Hill-Eley: When you relate to kids well, they tend to spread the word. Brian started talking to Kirkland Davidson about playing together and about what we had to offer at Morgan. They wanted to finish their college career playing together. He’s an exceptional return guy who can also cover. [Having a commitment from Saunders] allowed us to land another kid that was just as good.

Talk about two of the other area guys in the class, Anthony Elliott and Zach Harper. What do you expect from them?

Hill-Eley: Well Anthony Elliott is a big-time receiver. By us having three of his former teammates last year that are on the team, we were able to get him over here. Those kids talk all the time and had a chance to share their experiences with him. He wanted to be a part of the program from what he heard from those guys, so that was good for us. Harper is just as good a track star as he is in football. His mom and dad run a track team in Maryland and he’s probably one of the fastest kids we’ve recruited at linebacker. Anytime you have a chance to keep local talent home, that gives you a competitive edge and that always ... is a win for the program.

Montique Allen was a three-time All-City player in Chicago, an All-State guy as a senior, and he put up good numbers and looks to have solid measureables. Did he really slip under the radar?

Hill-Eley: We have another one of his teammates here, and those guys hang out together. We were in there recruiting him against some very good programs as well. The winning edge was that his teammate, De’Angelo Witlow, he’s been talking to the kid all year. Every time he goes home they’re spending time together. He came on his visit and decided he wanted to play football with his friend. He’s coming into a situation where we could nurture him. His numbers and accolades [are impressive]. I think the kid averaged almost three sacks a game. Four or five years ago, a kid like him never would’ve thought about coming to our program.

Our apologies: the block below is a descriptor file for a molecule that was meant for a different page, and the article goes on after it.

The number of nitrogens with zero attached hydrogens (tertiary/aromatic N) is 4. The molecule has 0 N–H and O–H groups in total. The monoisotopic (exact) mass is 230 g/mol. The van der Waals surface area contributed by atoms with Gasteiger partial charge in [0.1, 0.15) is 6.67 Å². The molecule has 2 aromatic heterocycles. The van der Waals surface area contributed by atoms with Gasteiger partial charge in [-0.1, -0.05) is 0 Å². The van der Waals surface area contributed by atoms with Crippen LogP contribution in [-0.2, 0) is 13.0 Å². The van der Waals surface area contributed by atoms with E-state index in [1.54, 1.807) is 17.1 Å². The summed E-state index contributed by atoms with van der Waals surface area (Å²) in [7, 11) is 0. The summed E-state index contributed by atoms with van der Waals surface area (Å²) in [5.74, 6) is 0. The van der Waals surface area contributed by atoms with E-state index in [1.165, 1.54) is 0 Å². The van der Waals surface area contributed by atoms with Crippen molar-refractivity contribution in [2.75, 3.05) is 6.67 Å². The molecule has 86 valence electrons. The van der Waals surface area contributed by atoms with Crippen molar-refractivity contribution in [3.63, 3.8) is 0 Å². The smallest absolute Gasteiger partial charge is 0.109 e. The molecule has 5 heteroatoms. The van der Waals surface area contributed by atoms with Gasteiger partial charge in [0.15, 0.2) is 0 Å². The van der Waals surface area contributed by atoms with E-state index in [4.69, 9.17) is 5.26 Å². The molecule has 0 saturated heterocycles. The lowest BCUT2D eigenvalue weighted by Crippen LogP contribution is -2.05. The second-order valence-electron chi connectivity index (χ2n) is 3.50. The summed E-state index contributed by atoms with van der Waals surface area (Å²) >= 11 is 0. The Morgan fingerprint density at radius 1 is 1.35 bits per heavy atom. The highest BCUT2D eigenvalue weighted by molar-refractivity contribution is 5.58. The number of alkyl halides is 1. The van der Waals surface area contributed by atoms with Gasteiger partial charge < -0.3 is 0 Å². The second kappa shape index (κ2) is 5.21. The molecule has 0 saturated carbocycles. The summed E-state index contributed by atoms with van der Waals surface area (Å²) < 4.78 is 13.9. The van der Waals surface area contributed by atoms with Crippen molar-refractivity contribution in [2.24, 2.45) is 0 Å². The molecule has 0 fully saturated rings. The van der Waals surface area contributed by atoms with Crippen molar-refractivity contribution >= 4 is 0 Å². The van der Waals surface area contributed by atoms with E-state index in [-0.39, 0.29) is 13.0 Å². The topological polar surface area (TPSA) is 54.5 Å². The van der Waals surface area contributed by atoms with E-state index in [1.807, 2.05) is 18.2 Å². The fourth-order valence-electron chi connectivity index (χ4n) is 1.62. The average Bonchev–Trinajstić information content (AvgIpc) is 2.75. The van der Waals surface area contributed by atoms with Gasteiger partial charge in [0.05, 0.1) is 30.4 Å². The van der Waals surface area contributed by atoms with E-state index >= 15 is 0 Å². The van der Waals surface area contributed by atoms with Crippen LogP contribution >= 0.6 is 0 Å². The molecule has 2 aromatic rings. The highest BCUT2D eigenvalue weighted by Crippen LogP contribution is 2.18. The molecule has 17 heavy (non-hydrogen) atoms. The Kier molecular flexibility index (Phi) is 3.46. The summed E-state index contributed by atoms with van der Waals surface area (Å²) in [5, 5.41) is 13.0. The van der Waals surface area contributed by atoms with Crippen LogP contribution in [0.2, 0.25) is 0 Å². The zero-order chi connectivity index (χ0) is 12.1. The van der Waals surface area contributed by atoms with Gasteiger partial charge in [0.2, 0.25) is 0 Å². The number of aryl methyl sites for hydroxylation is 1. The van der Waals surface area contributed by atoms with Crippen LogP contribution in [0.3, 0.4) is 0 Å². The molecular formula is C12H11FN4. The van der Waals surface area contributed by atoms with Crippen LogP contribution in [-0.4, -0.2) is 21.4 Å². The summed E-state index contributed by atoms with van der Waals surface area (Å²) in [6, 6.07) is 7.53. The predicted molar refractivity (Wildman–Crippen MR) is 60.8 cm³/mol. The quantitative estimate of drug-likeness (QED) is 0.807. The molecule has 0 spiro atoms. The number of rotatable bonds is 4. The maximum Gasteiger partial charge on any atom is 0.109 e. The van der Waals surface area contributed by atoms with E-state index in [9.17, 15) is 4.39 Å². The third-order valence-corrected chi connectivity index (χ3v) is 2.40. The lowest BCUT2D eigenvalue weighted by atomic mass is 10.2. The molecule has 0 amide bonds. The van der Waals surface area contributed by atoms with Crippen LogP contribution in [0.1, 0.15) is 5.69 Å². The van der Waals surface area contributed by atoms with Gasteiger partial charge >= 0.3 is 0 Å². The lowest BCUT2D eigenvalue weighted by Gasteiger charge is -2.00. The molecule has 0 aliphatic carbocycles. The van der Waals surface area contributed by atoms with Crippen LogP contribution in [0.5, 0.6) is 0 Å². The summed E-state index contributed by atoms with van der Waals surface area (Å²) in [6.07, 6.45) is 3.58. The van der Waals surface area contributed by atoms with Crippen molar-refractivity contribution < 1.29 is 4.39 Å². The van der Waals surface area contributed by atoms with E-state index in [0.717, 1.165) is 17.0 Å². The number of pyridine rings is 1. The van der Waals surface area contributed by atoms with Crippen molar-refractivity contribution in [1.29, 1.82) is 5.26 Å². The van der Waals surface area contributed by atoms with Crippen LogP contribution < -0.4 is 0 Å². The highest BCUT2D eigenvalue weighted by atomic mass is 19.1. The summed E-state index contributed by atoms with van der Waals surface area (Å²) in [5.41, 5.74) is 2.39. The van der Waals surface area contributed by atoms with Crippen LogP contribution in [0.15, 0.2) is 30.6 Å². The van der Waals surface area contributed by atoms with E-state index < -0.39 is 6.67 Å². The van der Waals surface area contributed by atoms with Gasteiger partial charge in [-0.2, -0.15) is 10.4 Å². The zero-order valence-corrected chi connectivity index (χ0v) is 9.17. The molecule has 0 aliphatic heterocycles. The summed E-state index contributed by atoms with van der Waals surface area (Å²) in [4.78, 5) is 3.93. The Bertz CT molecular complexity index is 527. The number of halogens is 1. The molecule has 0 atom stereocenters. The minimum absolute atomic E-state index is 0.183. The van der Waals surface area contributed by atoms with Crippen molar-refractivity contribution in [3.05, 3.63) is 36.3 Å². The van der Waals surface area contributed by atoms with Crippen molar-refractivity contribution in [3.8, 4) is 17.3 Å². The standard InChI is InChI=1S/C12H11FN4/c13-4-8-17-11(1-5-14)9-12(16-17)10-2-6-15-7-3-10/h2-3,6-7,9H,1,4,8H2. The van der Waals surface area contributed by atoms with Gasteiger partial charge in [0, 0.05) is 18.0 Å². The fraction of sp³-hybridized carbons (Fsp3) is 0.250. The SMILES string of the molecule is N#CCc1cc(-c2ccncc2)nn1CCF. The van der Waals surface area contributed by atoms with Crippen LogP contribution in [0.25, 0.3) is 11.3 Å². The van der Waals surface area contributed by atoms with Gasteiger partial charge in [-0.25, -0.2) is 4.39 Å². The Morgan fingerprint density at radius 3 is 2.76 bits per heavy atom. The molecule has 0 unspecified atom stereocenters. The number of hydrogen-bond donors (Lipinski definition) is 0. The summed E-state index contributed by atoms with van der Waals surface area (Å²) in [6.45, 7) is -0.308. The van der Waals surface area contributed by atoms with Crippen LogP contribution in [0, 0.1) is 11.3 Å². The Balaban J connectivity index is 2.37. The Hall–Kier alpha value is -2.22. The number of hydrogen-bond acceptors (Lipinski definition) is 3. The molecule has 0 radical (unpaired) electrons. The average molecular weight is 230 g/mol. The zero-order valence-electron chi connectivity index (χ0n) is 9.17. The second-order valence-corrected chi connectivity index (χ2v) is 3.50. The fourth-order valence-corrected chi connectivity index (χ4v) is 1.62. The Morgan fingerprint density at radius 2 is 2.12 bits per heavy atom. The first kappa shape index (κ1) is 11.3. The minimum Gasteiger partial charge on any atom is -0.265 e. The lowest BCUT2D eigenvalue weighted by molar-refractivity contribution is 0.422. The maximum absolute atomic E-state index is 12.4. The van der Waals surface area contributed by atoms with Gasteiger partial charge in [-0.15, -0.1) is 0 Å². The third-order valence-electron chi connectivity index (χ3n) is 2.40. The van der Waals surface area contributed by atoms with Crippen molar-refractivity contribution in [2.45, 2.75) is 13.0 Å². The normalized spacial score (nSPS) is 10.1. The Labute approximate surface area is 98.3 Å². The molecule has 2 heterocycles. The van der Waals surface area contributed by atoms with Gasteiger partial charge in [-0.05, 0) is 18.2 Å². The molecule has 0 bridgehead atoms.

Which of these guys will you expect to contribute immediately?

Hill-Eley: I think the ones with the biggest impact will be the junior college transfers with Saunders and Davidson. Those are the only two. The junior college transfers, we’re looking to make an immediate impact. The other guys, we’re looking to nurture them and make sure they get grounded in school and look forward to the next four years of them playing. We don’t have a need for any of these guys to step in right away out of high school, so we’re fortunate about that. It’s just the junior college guys that can step in and take advantage of contributing in the return game (Davidson) and add depth to our linebacker corps (Saunders). We feel they’ll be very competitive.

Overall, are you satisfied with this class?

Hill-Eley: Oh yeah. Like I said, sometimes you look at a list of 22 or a list of 25. We got a list of nine and we believe it’s about the quality, not the quantity. Those nine kids are very quality kids and those kids can help us. The good part about it is that the program isn’t in a situation where you have to go out and sign 27 kids. We’re able to retain our student-athletes and that gives us the ability to have a strong program year in and year out.

Do you plan on adding anyone else to the class?

Hill-Eley: Yeah, I still would like to add another quarterback for depth purposes, and anytime you can find those guys on the O-line and D-line, [that’s something we’d like to do]. We’re still looking back and forth and trying to add to the depth of our program.

Credit: Photo of Donald Hill-Eley by Monica Lopossay / Aug. 14, 2004